I’m afraid to say that the very thought of Paris made me feel very much that: afraid. This was our first monolingual step into the continent and for me, a person who is totally language driven, it was a giant leap outside my comfort zone.
We stepped off the Eurostar into Gard du Nord and the biggest crush of people and unintelligible hub-bub I have ever encountered and I confess inside I was fighting the urge to turn tail and run. But this journey is all about personal growth (well, that’s what I told myself, anyway) so instead we went about sorting ourselves and quickly found the easiest way to do that was to ask someone. Yes, one of those scurrying (because in Paris, they walk FAST!) folk. Turns out they’re generally both awe-inspiringly good at speaking our language and heart-warmingly happy to screech to a halt and help.
We New Zealanders seem to have a thing against being tourists. Our travel stories tend to be about the time we tramped fifteen kilometres up a mountain and shared a meal with a local shepherd or escaped being mugged in an unsavoury corner of *insert large European city name here* by the skin of our teeth and our knowledge of the 1973 All Black squad. It took us a while to work out that we are tourists and there is no shame in that.
Once we’d grasped that, we then embraced the whole Hop-on, Hop-off bus deal as simply the best way to decode a city in under three days and haven’t looked back.
Our first introduction to the City of Light was via the top of the Hop On Hop Off bus, driven by the efferverscent but slightly-prone-to-roadrage Su-Su. The white-knuckle ride around the Arc d Triomphe would satisfy the staunchest of thrill-seekers, and what a view!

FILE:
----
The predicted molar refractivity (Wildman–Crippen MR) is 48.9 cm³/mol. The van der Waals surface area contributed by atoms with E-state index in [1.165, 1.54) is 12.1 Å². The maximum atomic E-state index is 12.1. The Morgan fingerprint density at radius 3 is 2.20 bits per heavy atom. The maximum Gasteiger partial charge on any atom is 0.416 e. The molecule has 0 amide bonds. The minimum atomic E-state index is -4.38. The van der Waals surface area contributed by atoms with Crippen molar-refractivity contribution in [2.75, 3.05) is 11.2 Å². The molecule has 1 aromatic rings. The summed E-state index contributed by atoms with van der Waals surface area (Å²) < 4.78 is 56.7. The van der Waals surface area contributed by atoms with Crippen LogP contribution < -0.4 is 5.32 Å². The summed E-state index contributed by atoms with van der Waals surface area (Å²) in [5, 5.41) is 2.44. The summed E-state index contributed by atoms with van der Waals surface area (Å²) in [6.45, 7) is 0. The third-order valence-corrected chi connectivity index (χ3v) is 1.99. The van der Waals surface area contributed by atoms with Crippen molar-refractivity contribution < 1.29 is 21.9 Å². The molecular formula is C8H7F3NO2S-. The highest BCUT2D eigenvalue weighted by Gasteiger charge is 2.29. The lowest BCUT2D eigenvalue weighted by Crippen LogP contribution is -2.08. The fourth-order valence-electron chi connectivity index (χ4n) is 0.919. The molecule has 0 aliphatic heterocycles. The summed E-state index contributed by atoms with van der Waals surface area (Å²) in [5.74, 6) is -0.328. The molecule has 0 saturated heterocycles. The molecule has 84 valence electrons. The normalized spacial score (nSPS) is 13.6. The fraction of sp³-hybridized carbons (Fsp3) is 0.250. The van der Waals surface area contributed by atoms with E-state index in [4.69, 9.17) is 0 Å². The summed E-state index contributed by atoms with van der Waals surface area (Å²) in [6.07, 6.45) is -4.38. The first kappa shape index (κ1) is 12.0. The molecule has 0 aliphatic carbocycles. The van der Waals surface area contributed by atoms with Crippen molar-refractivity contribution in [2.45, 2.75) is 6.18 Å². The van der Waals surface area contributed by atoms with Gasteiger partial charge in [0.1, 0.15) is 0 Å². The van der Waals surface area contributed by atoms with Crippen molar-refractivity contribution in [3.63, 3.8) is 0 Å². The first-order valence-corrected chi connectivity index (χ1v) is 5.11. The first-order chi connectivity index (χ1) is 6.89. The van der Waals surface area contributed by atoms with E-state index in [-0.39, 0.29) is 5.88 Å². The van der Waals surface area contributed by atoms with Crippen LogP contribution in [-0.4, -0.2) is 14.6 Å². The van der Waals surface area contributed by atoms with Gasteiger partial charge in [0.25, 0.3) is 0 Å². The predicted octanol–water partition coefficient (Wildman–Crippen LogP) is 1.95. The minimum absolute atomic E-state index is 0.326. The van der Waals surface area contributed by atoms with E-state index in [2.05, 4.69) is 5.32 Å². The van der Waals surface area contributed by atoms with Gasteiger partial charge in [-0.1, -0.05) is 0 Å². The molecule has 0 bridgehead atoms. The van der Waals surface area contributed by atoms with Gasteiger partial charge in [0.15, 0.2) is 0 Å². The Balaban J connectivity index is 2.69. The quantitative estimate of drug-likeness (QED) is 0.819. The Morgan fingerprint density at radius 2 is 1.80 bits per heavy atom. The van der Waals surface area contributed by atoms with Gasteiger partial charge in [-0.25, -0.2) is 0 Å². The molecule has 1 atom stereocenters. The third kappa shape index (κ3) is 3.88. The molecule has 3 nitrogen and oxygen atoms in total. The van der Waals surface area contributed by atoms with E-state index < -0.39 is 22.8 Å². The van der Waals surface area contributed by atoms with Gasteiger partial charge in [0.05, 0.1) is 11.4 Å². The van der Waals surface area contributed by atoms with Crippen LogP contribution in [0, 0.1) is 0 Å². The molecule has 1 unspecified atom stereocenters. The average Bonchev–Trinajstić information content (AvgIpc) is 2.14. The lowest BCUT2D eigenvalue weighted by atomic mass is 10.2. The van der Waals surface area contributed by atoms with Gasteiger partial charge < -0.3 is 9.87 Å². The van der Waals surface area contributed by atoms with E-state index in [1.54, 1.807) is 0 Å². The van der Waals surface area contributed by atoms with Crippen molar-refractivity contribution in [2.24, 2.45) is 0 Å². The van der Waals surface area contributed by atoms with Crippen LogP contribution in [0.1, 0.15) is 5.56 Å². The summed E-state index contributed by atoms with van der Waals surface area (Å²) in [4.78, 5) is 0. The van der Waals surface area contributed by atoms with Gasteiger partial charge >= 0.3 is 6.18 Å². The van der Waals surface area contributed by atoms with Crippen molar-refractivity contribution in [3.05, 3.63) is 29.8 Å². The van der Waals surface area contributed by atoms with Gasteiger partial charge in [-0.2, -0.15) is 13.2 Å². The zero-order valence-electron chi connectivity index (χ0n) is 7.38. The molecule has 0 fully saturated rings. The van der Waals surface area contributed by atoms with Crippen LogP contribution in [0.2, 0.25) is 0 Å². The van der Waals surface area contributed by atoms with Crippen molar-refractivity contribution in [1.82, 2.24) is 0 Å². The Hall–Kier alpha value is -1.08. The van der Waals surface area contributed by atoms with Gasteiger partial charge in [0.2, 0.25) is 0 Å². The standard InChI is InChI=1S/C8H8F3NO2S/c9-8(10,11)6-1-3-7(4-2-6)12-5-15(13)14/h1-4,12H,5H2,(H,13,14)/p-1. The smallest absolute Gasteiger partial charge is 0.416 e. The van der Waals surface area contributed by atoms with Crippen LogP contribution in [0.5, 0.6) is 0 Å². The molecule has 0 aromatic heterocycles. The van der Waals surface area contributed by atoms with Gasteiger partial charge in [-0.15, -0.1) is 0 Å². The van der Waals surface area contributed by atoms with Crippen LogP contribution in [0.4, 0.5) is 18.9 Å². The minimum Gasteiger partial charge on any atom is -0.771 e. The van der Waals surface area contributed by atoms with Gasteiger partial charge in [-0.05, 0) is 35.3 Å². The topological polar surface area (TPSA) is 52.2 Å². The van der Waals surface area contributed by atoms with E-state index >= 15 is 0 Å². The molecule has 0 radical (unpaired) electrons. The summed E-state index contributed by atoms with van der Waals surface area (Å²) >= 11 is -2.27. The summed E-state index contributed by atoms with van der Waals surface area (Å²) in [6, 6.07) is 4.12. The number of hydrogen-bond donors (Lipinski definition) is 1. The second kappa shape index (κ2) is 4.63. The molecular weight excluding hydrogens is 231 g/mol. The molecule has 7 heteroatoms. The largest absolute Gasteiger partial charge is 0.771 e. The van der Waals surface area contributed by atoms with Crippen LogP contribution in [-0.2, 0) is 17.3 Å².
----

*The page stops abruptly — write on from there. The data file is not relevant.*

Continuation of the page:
During dinner in the shadow of the Eiffel Tower, we could see the whole La Ville-Lumière has been taken to another level by the street vendors. “Hello Bling Bling” they called as we passed, and we delightedly added that phrase (though none of their products – how many glow-in-the-dark Eiffel Towers does a girl need?!) to the Homestead vocabulary.
Of course, there are not negotiable points of interest
including the very symbol of the French capital.
The weather wasn’t always kind during our stay
but we didn’t let that slow us down.
Our feet ached as we tottered our way homewards each evening
having negotiated the metro, the buses, the cruise boats
and kilometres of Paris streets to regale Louis the barman, an Italian with the world tattooed on his bicep (“Are we on there?” one of us asked. “Of course,” he answered pointing in the vague direction of Central America. “Lift your arm!” he was directed, which he did to reveal that we had not been missed. “Oh, you’re Kiwis!” he grinned, “that explains everything!”), with our adventures.
Paris you are awesome:
From the beauty of Notre Dame to the squalor of the underground toilets not 100 metres from it’s doors;
the magnificent Seine with it’s breathtakingly ornate bridges to the family home – a plastic sheet, three or four crammed carrier bags, and a couple of duvets – tucked in a dark corner near one of them;
from the iconic landmarks to the multitude of people who curl up by them to sleep at night.
Paris is a total juxtaposition; beautiful and ugly, opulent and penurious, friendly and hostile. How fantastic that it makes no apologies for this; Paris is Paris – take it or leave it.
We took it, grabbing it with both hands.